University of South Dakota School of Law
Dukenminier & Johanson, 6th Ed.
Chapter 1. Introduction to Estate Planning
Section A. The Power to Transmit Property at Death, Justification & Limitation
1. Jefferson’s Works -
2. Blackstone, Commentaries -
3. Hodel v. Irving - (1987) Indian land was being divided under an allotment policy and fractional ownership developed. People were owning 1/100th of a parcel of land and rental income bookkeeping was expensive. So congress said anyone who’d inherit less than 2% or income and less than $100 a year lost his inheritance and it escheated to the tribe. Irving sued because it was taking his property right to give it to his descendants. HELD: While congress could theoretically abolish inheritance, there is policy in favor of allowing inheritance, and a general right to transmit property or not with what is your own. Here rights to property disposal at death would be totally eliminated even if you could make a complex trust do the same thing. 4. Notes:
a. Investment backed expectation affected? Did the Indians expect anything? b. Benefits & burdens analasys? Is it worthwhile to take these rights? c. Gingiss - Trusts need not be complicated for only a few pieces of property. d. Court here holds the right to bequeath as a separate and distinct right, taxable. 5. Halbach - Inheritance is the least objectionable means to deal with property at death. Tax levels are going up to over 3 million by 2010, infinite by 2011…back to 1 million by 2012 (because congress didn’t have the votes for permanence) Marital Deduction - (Not on the exam) you can leave your spouse unlimited amounts tax free, until that spouse dies. Folks like to create 2 trusts, one for the maximum tax free amount, and one for the Marital Deduction that will only be taxed later.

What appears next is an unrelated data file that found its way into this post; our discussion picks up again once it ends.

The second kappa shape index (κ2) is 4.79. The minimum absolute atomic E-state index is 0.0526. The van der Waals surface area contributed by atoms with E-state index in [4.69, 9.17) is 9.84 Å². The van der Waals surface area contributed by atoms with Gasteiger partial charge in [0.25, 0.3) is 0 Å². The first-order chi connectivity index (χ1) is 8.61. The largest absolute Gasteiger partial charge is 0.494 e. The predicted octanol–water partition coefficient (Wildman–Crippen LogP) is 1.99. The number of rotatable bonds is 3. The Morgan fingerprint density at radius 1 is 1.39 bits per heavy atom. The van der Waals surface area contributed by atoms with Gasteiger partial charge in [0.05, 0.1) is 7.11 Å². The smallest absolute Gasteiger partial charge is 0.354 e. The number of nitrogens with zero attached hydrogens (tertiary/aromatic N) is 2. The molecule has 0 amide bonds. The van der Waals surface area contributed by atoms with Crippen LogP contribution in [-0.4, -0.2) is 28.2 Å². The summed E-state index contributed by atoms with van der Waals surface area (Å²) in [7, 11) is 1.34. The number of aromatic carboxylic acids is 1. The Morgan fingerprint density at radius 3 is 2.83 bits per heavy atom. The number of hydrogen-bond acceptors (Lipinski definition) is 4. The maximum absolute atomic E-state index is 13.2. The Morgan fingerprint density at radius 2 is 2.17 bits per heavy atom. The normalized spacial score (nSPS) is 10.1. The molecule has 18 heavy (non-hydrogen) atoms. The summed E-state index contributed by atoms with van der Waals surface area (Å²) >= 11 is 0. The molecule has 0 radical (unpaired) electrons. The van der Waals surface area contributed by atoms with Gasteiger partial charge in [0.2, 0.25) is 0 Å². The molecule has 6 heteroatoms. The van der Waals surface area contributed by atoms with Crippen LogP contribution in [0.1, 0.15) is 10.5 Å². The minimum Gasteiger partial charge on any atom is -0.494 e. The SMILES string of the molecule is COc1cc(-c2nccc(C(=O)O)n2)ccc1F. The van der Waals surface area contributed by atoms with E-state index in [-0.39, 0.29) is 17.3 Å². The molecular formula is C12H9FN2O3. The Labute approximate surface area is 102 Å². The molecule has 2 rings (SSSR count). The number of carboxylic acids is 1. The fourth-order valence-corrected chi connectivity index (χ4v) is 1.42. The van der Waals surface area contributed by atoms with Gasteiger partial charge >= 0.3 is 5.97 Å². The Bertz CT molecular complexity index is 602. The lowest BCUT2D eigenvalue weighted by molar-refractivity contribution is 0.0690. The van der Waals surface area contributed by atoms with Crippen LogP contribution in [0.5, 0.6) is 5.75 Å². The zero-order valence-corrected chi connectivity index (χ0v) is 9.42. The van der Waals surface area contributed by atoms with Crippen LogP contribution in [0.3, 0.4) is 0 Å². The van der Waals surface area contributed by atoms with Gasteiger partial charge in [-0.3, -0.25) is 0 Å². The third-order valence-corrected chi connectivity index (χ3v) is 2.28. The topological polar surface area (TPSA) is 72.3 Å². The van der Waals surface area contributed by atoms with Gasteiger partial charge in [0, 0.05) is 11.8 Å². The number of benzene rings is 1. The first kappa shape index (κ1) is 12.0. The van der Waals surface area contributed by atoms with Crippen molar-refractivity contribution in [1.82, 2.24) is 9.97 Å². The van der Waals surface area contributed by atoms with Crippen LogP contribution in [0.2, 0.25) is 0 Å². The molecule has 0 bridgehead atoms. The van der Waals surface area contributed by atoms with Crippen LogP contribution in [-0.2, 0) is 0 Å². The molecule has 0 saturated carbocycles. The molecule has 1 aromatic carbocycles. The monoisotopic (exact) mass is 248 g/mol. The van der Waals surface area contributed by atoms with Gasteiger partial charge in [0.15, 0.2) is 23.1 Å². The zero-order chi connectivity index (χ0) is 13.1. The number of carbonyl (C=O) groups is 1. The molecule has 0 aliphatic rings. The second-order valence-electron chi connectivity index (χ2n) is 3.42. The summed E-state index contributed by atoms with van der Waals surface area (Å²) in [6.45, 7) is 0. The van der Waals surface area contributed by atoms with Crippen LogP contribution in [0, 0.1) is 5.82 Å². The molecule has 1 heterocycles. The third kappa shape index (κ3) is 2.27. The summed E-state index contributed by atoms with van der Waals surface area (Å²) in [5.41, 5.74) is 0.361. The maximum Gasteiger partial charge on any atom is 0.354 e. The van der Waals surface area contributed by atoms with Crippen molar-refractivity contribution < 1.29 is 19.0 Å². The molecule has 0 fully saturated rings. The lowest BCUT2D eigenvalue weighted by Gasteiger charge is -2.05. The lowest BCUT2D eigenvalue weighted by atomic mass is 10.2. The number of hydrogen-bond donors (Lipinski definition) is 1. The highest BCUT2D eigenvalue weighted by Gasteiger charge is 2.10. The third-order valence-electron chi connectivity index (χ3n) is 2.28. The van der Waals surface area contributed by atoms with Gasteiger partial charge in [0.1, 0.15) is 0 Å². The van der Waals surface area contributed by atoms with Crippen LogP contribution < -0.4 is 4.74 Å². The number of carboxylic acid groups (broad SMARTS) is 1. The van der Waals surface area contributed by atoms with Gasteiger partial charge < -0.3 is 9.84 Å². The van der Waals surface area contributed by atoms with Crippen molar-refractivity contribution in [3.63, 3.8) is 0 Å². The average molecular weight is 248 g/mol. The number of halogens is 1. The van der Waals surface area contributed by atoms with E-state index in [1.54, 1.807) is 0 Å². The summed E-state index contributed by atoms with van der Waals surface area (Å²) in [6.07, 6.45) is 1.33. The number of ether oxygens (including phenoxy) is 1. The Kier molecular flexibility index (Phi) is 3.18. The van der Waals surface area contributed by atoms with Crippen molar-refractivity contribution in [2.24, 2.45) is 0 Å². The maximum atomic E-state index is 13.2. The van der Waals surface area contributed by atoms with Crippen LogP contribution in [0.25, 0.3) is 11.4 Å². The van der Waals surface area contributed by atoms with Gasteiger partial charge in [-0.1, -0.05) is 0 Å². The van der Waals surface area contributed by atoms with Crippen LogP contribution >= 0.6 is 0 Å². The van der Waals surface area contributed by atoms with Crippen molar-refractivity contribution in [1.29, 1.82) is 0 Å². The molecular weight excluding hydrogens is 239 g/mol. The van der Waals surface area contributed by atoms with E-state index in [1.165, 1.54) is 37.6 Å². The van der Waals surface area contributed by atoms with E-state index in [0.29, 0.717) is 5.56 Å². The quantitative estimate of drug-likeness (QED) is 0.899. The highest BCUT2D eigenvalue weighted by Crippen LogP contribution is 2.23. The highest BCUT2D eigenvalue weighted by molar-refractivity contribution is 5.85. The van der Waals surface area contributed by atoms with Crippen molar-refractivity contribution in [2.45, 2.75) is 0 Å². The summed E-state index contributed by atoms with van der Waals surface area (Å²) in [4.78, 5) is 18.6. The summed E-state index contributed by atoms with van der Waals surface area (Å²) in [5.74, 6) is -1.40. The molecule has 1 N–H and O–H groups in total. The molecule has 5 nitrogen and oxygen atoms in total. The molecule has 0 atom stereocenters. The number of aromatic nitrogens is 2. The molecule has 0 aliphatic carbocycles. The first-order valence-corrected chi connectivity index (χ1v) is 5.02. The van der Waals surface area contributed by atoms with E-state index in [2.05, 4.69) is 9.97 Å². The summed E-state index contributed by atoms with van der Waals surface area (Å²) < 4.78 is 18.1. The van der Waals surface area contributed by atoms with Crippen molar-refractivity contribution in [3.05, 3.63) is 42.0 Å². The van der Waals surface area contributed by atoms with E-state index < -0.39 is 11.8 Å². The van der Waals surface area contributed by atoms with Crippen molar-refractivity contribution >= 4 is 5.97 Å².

5. Bentham -
6. Oliver -
7. Ascher - We no longer expect inheritances during our productive lives. 8. Note: Inheritance in the Soviet Union
9. Blum & Kalven, Progressive Taxation -
10. Langbien -
11. Shapria v. Union National Bank - Will said son only got money if they married good jewish girls, otherwise the money goes to Israel. Sons argued that this was contrary to p. policy and unconstitutional under the 14th amendment (Shelly v. Kramer racial covenant, states cannot limit marital freedom), so neither should private action. Son lost. Held: The provision is constitutional, does not overly limit property, and since the decedent’s intent was to benefit judaism, not force his son to act in a certain way, and thus not contrary to p.p. (This is a lot like those federal funding blackmail things.) There is no constitutional right to receive property.
Section B. Transfer of the Decedent’s Estate
1. Probate & Non Probate Property
Probate - Property that passes by will or intestate succession, Performs 3 functions a. Provides evidence of transfer of title
b. Protects creditors by requiring payment of debt c. Distributes the decedent’s property to those intended after debts paid.
Non Probate - Other stuff, like Joint tenancy, life insurance, contracts payable at death, interests in trust…
1. Administration of Probate Estates
a. History & Terms - When probate is required, a personal representative is appointed to inventory & collect assets, manage them during administration, see to debts & creditors of the estate, and distribute the remaining assets to those entitled. If a will is written, the representative may be chosen. Representative must give bond unless the will waives it. Devise - leaving real property to devisees...